6:00 | His expertise in satellite communications landed Mac McCahan a position at the headquarters of the Joint Chiefs of Staff in Washington. That expertise was put to good use on an ill fated mission during the Iran Hostage Crisis.
Keywords : Mac McCahan Joint Chiefs of Staff satellite communications map coverage Iran Hostage Crisis rescue briefing terminal Ft. Monmouth New Jersey MSC-46 Washington DC DCA Defense Communications Agency
When communications engineer Mac McCahan arrived in Vietnam, he had to straighten out an Air Force Colonel who was trying to send him to Thailand, where he wouldn't get credit for a combat tour. Then he settled down to improving voice communications and found out that it was so stressful on the switchboards, operators were committing suicide.
"We don't want your equipment!" Communications engineer Mac McCahan was trying to improve military telephone service in Vietnam and he had to repeatedly reassure units that he wasn't tying to take over, just trying to make the system work better.
They wouldn't tell Mac McCahan who the visitor was, but they told him how many voice circuits were required and that the restoration priority on those lines was "1b." That got his attention because that was the code for President of the United States.
Mac McCahan lost two cousins in Vietnam, Lee and Gene McCahan. If that wasn't bad enough, his brother George McCahan died from leukemia due to contact with Agent Orange. His own luck stayed with him, though, and he kept missing enemy ambushes by thirty minutes.
Mac McCahan never cared for the rule that he had to store his weapon in the safe in his office. When the Tet offensive happened, he had to hunker down, unarmed, in his quarters. When he returned to the States, he was armed only with his dignity as he faced rabid protestors.
Mac McCahan felt like he was doing something great on his second tour in Vietnam. As he transferred control of facilities to the Vietnamese, each one meant that soldiers were going home. Then he stopped at the dispensary to find out why he was suddenly soaked in sweat. Part 1 of 3.
While the doctors tried to find out whether he'd had a heart attack or not, alarming telegrams began to go out to Mac McCahan's family, despite the fact that he'd signed a document directing the Army to send such messages only in the event of death. Part 2 of 3.
The doctors still didn't know if he'd had a heart attack or not, but they sent Mac McCahan home from Vietnam, regardless. Then they told him he was on his way out of the Army. "No. I'm not," came the reply. Part 3 of 3.
Mac McCahan knew he wanted a military career. He had a taste of military life as an Air Force dependent and he secured a congressional appointment to the Air Force Academy, but a run in with an eye chart derailed that. He settled in at Clemson with Army ROTC but a freak accident cost him a year.
Mac McCahan's first assignment in the Signal Corps was in Germany, which was just what he wanted. His wife could experience some of what he enjoyed as a military dependent stationed there. When the Berlin Wall crisis came up, it turns out he had the only American cable splicer in Europe.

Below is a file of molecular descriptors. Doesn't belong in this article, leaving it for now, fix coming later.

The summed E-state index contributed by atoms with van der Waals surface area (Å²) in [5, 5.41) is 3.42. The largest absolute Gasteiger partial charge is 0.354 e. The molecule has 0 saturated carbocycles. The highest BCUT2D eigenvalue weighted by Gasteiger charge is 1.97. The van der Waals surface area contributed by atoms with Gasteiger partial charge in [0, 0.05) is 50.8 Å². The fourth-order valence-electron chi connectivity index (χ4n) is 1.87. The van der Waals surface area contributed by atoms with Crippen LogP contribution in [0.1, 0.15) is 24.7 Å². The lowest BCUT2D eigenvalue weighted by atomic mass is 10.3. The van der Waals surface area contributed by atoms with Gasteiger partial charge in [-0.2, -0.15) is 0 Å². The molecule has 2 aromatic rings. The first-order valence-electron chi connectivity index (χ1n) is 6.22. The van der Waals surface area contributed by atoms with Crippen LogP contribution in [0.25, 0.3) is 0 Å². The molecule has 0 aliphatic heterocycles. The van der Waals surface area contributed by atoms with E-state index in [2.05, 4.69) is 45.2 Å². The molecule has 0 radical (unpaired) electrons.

In the post-Trujillo chaos of the Dominican Republic, Signal Corps officer Mac McCahan began a long run of finding solutions to communications problems. After restoring phone service by adapting old exchanges, he was able to communicate with Washington by whistling the appropriate tones to establish a connection.
As if restoring communications in the restive Dominican Republic wasn't enough to keep him busy, Mac McCahan had to deal with constantly shuttling back to Ft. Bragg for briefings and an acting Signal Officer who wrote him up for spite. Not to mention lacking the counter sign at a crucial time.
After his tour in the Dominican Republic Mac McCahan began the Training With Industry program. He worked with the New York phone company learning the network and installing phones in the field, then applied that knowledge to military telecommunications.
Communications engineer Mac McCahan caught the eye of the White House when he successfully managed two projects for the White House Communications Agency. The first was extending coverage of the first moon landing to Alaska and the second was managing the satellite link for a presidential trip to Asia.
"This is all classified. I recommend it not be broadcast." That's what Mac McCahan had to say about a script for an upcoming CBS news program. Three weeks later, what did he see when he turned on the television?
The signal battalion was ecstatic when they got in any new gear following the Vietnam war, remembers Mac McCahan. Nearly everything had been left there. In order to jump with communications capability at hand, he crammed a Command Post's worth of radio gear onto an Army Mule cargo vehicle. And what do you call a Mule full of radios?
Assigned a command position that was usually occupied by a Lt. Colonel, Major Mac McCahan sought assurances that he would get no interference because of his rank. He got that assurance and soon, the promotion to Lt. Colonel as well. Then he wound up with a distinctive blue beret thanks to the new Air Assault movement.
Reorganization was swirling around Mac McCahan at the 101st Airborne and he was nearly made battalion commander. After a European exercise where he met two Medal of Honor recipients, he found out that a communications plan for a hospital he'd drawn up had achieved some distinction.
Mac McCahan relates the story of a Chinook that mistakenly strayed into the Korean DMZ and was shot down. Closer to home, as North Korean armor was massing across the border, he tells why his wife became suddenly upset and convinced that another war was imminent. It turned out to be a case of Loose Lips.
Leaving Korea with his family and adopted daughter was a struggle. Striking airlines and visas gave him fits but they made it home and he eventually became an advocate for Amerasian adoption, appearing before Congress to support the cause.
Back in the States and commanding a Signal Battalion, engineer Mac McCahan wrote an article on nodal communications systems that was groundbreaking. He used off the shelf gear and existing installations and improved service for all users.
There was no doubt Mac McCahan was a problem solver. He developed a scheme for bit stuffing that made incompatible gear work together. Should have been a patent right there. Then he encountered a problem that was projected to cost one million dollars and take a year to fix. Would he do it in half the time for half the money? Think again.